Karma:Anatomy of a Karma Lesson
Subset of an Activity
The name "activity" in the Sugar context roughly refers to a program with the following attributes:
- It can be launched from the Activity Circle or journal
- Is installed through an XO bundle and can be removed with the "minus" icon
In contrast, a Karma "Lesson" is much more granular than a Sugar Activity. Related Karma lessons should be aggregated into individual Sugar Activities. Karma lesson are small, discrete learning units, that introduce important concepts and give the student an opportunity to work with those concepts. Additionally, a lesson plan and Teachers' Note should be included in each Karma Lesson. These documents help the instructor facilitate the lesson, whether in formal or informal settings.
A Karma Lesson consists of 5 sections
- Introduction - Identifies the lesson and has quick links to Teacher's Note and Lesson Plan
- Reading - Can be passive or interactive but no information is recorded for the Summary. The student learns about the basic concepts in this section.
- Game (optional) - This is a fun game. May be used as a reward for good results in the Exercise
- Exercise - The student can test her knowledge in this interactive exercise. Results are recorded for display in the Summary.
- Summary - Provides a summary report on how the student did on the exercise. Can provide suggestions on how the student can improve.
There are 4 widgets in a Karma Lesson that deserve special attention
- Main Navigation
- Help Dialogue
- Page navigation
The example provided here is an Epaath lesson created by OLE Nepal in partnership with the Nepali government. Dr. Saurav Dev Bhatta, Sunil Pokharel, Om Yadav, and Kamana Regmi designed this layout.
1. The Back button. To return to a main navigation page
2. Background image. This is more important than one might first realize. The organization or government providing the activities will likely want to put their own custom image to "brand" the lesson. Additionally, a government insignia may reassure teachers that the material has been approved by the government.
3. Class Name and Subject
4. Name of Lesson and one line description
5. Links to pdf documents for Teacher's Note and Lesson Plan. Both should be stored locally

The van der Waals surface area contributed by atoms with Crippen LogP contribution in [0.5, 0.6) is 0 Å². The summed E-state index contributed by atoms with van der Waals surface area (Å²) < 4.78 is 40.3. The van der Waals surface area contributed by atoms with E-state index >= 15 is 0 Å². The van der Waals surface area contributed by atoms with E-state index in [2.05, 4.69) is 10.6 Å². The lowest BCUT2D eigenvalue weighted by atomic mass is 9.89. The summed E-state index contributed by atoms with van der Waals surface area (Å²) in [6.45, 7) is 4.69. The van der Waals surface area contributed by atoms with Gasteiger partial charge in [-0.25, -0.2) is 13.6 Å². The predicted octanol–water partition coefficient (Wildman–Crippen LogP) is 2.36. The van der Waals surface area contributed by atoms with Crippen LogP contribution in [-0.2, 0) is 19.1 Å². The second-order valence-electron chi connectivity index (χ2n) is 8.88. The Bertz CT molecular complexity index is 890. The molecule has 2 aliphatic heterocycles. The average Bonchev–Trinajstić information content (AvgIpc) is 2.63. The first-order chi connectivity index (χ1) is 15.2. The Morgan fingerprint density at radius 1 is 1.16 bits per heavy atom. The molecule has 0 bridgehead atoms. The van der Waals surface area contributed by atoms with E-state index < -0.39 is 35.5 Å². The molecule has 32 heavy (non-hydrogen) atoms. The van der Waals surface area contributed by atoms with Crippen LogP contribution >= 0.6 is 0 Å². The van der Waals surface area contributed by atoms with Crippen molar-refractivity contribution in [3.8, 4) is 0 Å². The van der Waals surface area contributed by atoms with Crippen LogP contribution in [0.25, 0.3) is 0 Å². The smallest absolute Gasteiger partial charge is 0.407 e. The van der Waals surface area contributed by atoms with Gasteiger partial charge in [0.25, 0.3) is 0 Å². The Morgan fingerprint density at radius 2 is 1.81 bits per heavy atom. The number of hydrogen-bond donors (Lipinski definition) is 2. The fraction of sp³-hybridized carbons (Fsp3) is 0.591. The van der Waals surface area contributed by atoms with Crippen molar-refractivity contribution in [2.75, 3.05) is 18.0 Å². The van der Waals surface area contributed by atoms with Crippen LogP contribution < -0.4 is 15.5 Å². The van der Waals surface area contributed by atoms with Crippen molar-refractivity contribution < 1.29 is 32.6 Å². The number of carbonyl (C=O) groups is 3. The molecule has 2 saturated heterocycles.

The Teacher's Note explains what concepts the lesson teaches and where it fits in the curriculum. The Lesson Plan provides an example of how the teacher can facilitate the lesson in the classroom.
1. Back button
2. Navigation to Teacher's Note and Lesson Plan
3. Section Navigation. These three icons allow the student to jump between the Reading, Game, and Exercise.
4. The Help button which opens an overlay
5. Navigation between "pages" in the Reading. The Reading section only has one page but most Reading sections have multiple pages.
6. Navigation by Page # rather than arrow buttons
1. Scoreboard tracking the results of the students answers. A correct answer should not only change the scoreboard but say "correct" or "incorrect" each time the student enters an answer.
2. Control buttons for the Exercise. The first button is "Play", the second "Play Again", and the third goes to the Summary section. The summary section should be disabled until the student has completed the exercise.
3. Navigation within the pages of the exercise.
The red bordered rectangle is the summary of what the lesson taught.
Translated from Nepali into English, it reads "In this lesson you learned the following things . . ."
The bold text between the red-bordered box and green bordered box reads "Your last five scores are . . ."
The green bordered rectangle lists the last five scores. The columns are:
The cheetah animation is a placeholder for supplemental materials
The two buttons on the bottom are "Restart Lesson" and "Restart Exercise"
- 1st tab - Help text for the reading
- 2 tab - Help text for exercise w/ numbered entries for each level. Clicking on the Number displays the help text for a particular level in the exercise
- Last tab - Exit
The default tab displayed should correspond to which section the student is currently in
Format of Help file
- 1st line - Specifies what this help page applies to "Exercise Level 1", "Reading", "Exercise Level 2"
- 2nd line - Title of activity
- Objective of lesson
- About this activity
- How to use it
Navigation to the Teacher's Note and Lesson Plan
- Where to specify the license information? Perhaps on the Introduction?
- Is the Help Dialogue contextual? Does it provide different information depending whether you are in the Reading, Game, Exercise, or Summary?